Sometimes, we appreciate electronic devices not for their outright performance and crystal clear output, but precisely because they kind of suck in a unique and charming way. The Game Boy Camera, and its companion the Game Boy Printer, are much loved for precisely this reason. [Raphael BOICHOT] decided that he wanted to simulate the analog reality of the latter printer’s output in code, and set about the hefty coding task.
The result is the Game Boy Printer Paper Simulation, and it does a great job of reproducing the grainy, somewhat noisy output of the original thermal printer. The simulation was coded with the assistance of multiple high-resolution scans of the original printer’s output, which allowed [Raphael] to create a mathematical model of how the original digital pixelized image came out when hot thermal print head was put to paper.
What started with a single dot became a fully-fledged simulation package that can be run in MATLAB and Octave. It allows the end user to generate legitimate-looking images of Game Boy Printer output without actually having to own the printer and a roll of thermal paper.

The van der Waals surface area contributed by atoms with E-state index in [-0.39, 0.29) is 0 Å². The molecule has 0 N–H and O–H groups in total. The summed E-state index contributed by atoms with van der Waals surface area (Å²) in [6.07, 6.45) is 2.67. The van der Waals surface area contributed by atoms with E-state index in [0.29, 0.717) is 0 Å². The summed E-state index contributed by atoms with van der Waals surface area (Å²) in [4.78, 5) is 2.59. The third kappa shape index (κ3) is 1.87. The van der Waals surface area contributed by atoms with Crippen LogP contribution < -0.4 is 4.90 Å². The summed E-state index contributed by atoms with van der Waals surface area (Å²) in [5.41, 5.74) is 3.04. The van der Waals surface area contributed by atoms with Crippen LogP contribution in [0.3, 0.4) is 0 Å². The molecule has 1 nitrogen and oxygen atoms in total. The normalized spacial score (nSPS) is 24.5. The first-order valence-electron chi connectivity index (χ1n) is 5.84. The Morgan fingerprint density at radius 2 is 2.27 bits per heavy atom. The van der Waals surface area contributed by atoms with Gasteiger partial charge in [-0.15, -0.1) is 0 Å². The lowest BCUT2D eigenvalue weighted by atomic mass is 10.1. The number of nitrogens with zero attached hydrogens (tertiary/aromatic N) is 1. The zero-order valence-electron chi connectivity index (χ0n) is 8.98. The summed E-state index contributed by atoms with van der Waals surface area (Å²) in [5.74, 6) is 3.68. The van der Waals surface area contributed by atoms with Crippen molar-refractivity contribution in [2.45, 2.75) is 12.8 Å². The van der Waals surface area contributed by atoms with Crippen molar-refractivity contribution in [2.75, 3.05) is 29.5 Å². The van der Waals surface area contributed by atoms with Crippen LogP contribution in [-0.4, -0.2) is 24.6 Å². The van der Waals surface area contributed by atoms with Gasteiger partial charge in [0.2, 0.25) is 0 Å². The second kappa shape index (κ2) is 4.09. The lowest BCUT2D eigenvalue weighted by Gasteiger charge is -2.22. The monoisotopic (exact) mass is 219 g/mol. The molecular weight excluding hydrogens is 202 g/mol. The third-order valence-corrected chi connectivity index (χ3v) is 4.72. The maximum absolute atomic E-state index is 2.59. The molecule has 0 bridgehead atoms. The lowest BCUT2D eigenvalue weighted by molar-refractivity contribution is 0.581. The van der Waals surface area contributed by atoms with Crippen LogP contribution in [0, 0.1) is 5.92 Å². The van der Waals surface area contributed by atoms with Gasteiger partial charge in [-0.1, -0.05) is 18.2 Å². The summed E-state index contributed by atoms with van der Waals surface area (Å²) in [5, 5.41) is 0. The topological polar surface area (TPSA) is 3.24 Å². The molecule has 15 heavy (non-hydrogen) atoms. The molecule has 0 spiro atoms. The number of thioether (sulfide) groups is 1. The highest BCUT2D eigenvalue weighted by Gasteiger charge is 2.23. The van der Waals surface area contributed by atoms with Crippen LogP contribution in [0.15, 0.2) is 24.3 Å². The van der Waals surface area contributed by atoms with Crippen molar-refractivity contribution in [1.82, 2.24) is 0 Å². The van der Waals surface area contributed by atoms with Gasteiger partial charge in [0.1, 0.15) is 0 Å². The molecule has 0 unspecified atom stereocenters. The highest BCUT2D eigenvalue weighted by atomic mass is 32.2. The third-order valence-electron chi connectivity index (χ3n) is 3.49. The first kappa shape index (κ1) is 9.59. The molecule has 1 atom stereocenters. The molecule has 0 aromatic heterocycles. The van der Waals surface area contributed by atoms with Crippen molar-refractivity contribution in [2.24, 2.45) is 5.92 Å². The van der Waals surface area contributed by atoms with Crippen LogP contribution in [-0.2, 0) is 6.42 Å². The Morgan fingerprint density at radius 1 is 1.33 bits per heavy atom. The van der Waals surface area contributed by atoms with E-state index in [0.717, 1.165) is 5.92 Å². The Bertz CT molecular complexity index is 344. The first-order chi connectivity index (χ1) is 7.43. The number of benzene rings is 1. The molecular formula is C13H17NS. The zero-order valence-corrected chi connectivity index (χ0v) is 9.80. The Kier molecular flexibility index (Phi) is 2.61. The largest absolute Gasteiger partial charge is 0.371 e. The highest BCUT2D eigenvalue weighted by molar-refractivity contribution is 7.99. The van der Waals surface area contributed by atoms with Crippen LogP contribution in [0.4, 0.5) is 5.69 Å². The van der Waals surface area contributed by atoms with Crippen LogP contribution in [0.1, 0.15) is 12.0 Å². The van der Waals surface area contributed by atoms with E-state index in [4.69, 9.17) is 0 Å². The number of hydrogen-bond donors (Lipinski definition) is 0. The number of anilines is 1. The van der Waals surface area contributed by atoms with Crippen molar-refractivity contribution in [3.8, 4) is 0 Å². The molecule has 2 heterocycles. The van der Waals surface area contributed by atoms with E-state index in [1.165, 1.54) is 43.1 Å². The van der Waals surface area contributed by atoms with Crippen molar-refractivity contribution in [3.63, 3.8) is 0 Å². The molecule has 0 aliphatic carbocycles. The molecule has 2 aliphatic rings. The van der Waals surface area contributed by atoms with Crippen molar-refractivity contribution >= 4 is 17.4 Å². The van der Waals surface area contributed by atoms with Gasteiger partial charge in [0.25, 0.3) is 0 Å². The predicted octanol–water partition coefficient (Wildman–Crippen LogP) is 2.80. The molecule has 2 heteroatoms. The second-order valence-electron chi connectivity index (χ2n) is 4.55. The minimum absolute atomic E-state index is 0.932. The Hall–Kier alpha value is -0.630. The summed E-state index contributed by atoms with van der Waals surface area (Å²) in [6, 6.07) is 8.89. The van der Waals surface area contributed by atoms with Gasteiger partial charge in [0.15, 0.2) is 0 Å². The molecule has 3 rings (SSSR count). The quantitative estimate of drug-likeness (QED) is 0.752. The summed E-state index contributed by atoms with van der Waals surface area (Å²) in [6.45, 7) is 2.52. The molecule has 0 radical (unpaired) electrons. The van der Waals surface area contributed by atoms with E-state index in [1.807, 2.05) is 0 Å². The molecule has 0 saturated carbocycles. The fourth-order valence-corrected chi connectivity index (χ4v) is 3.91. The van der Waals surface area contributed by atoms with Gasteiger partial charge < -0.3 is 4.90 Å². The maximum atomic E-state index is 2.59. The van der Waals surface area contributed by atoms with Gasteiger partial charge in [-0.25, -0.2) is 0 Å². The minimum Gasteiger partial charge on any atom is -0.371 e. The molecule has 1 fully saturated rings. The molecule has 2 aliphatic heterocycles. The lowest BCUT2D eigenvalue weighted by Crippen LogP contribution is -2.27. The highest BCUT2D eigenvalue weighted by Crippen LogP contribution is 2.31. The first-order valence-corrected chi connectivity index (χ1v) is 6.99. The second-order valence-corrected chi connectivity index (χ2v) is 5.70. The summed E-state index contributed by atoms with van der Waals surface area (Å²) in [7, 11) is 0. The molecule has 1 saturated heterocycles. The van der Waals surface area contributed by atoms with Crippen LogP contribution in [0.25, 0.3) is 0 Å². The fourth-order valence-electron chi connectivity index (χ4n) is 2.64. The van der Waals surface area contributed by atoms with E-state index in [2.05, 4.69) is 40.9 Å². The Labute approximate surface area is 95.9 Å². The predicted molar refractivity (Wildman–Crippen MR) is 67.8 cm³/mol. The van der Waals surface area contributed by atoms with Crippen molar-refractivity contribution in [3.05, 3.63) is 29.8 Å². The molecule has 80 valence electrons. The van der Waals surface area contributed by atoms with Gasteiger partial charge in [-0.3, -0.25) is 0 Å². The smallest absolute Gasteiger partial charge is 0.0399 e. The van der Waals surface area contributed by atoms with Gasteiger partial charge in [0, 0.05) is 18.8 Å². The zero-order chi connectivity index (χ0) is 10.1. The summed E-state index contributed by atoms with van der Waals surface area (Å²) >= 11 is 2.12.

We’ve seen Nintendo’s much-beloved printer before, such as this hack that turns it into an 8-bit photo gun. If you’re meddling with thermal printers yourself, be sure to let us know!
7 thoughts on “Simulating The Game Boy Printer’s Actual Paper Output”
Funny. The Japanese says, “Boobs!” With a poop in the middle.
But can it filter an image down to the size etc of the Game Boy printer output, then print onto real paper with a laser or inkjet printer? Or how about sending the output to a label printer like a Dymo Turbo 400?
are you asking if it is possible to print an image from your pc? :)
Should simulate it on a dot matrix printer.
The original wasn’t dot matrix though, it was thermal like most receipt printers still in use today.
I’m curious how this would compare to a GAN given enough sample scans from the actual prints.
@[Raphael BOICHOT] has too much free time on its hands.
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